How can teachers best plan for and teach students with significant cognitive disabilities in inclusive classrooms?
Page 5: Collaborative Practices
Educating students with significant cognitive disabilities in inclusive settings requires teamwork and collaboration. As the student’s teacher, you are not alone! All educators involved in planning, implementing, and evaluating an IEP should be prepared to work together to help students succeed. Collaborative practices improve academic, communicative, and social outcomes for students with significant cognitive disabilities.
As you learned earlier, IEP team members (e.g., special educators, general educators, related service providers, family members) work collaboratively to determine appropriate goals, services, and supports for a student’s education. They also collaborate throughout the school year to implement the IEP in a way that ensures a student’s adequate access to and progress in the general education curriculum.
Although the IEP team plays a vital role in the student’s education, they are not the only professionals who should work collaboratively to help the student succeed. There are often many other individuals involved in the day-to-day life of the student. For example, a student may have multiple teachers across different content areas or specialty/elective classes (e.g., art, music). Or, a student may receive support from a paraeducator in the general education classroom. These educators all need to communicate and collaborate regularly to plan their instruction, deliver services and supports, and monitor the student’s progress.
Collaborating with Paraeducators
As noted above, students with significant cognitive disabilities are often supported by paraeducators—sometimes referred to as paraprofessionals or teacher assistants—in inclusive classrooms. Under the supervision of a general and/or special education teacher, paraeducators may take on responsibilities such as adapting materials, offering behavioral support, or facilitating peer interactions.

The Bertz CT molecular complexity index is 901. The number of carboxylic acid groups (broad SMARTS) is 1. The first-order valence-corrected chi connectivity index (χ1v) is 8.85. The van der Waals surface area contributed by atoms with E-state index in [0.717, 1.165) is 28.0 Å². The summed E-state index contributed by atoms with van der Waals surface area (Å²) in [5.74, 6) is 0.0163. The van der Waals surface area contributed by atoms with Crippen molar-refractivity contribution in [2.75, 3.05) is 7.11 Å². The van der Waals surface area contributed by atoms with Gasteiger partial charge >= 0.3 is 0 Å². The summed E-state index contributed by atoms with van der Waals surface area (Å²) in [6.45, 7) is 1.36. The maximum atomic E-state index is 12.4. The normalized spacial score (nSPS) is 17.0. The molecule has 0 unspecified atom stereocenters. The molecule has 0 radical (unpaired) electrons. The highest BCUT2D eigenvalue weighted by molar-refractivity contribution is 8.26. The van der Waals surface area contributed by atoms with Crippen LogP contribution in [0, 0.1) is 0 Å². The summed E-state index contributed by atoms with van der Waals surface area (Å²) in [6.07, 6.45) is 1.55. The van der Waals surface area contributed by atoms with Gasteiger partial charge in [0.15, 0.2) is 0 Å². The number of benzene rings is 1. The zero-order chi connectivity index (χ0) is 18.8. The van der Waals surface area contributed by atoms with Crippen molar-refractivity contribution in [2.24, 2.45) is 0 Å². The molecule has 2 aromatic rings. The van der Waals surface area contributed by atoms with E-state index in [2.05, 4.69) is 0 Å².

In these situations, the student’s teachers must collaborate closely with the paraeducator. For example, general educators can share materials in advance of a lesson to help the paraeducator prepare, and special educators can identify the key concepts for the paraeducator to support during instruction. Paraeducators may also require specialized training, such as that provided by a speech-language pathologist (SLP) on how to use a student’s communication system.
Paraeducators must be careful to provide the appropriate amount of support to enable the student to access the general education classroom. For example, a paraeducator who is always right beside the student or who provides excessive assistance may unintentionally limit the student’s ability to interact with peers or fully participate in class. The IEP team should work together to plan ways that the paraeducator can offer support while maximizing the student’s independence.
When planning instruction and support, the most effective collaborative teams develop strong working relationships and meet regularly. Collaborative teams are most successful when they:
- Include interdisciplinary professionals to support all facets of a student’s experience in the general education setting. For example:
- General educator(s) to support grade-level academic content and skills
- Special educator(s) to support foundational skills and specially designed instruction
- Related service provider(s) (e.g., speech-language pathologist, occupational therapist, physical therapist, school counselor) to support areas such as communication, physical access, or social-emotional needs
- Establish a shared understanding of goals and objectives for the student’s education
- Focus on the student’s individual strengths and needs
- Agree on ground rules for meetings (e.g., no phones, be on time)
- Create an agenda to guide the meeting and assign specific action items for follow-up
In this interview, Shawnee Wakeman describes some examples of interdisciplinary collaborative teams.
Shawnee Wakeman, Ph.D.
TIES Center, Co-Principal Investigator
University of North Carolina, Charlotte
Whether you have 5, 15, or 45 minutes to collaborate on lesson planning, this tool provides action items to transform a standards-based lesson into more inclusive instruction for all students. Additional resources are provided to help educators advocate for common planning time and set team rules and meeting protocols.
The video below illustrates how a special education teacher and a general education teacher use the 5-15-45 Tool during a collaborative meeting (time: 3:09).
This document includes high-quality paraprofessional facilitation strategies that reduce student reliance on adults and increase student engagement with peers. A Planning Sheet and Initial Training Checklist are also available to support educators who supervise paraprofessionals.
Collaborative practices for inclusion in individual classrooms and schools rely on systemic supports from school and district leaders. This module offers a general overview of the concepts that principals should consider when creating inclusive schools.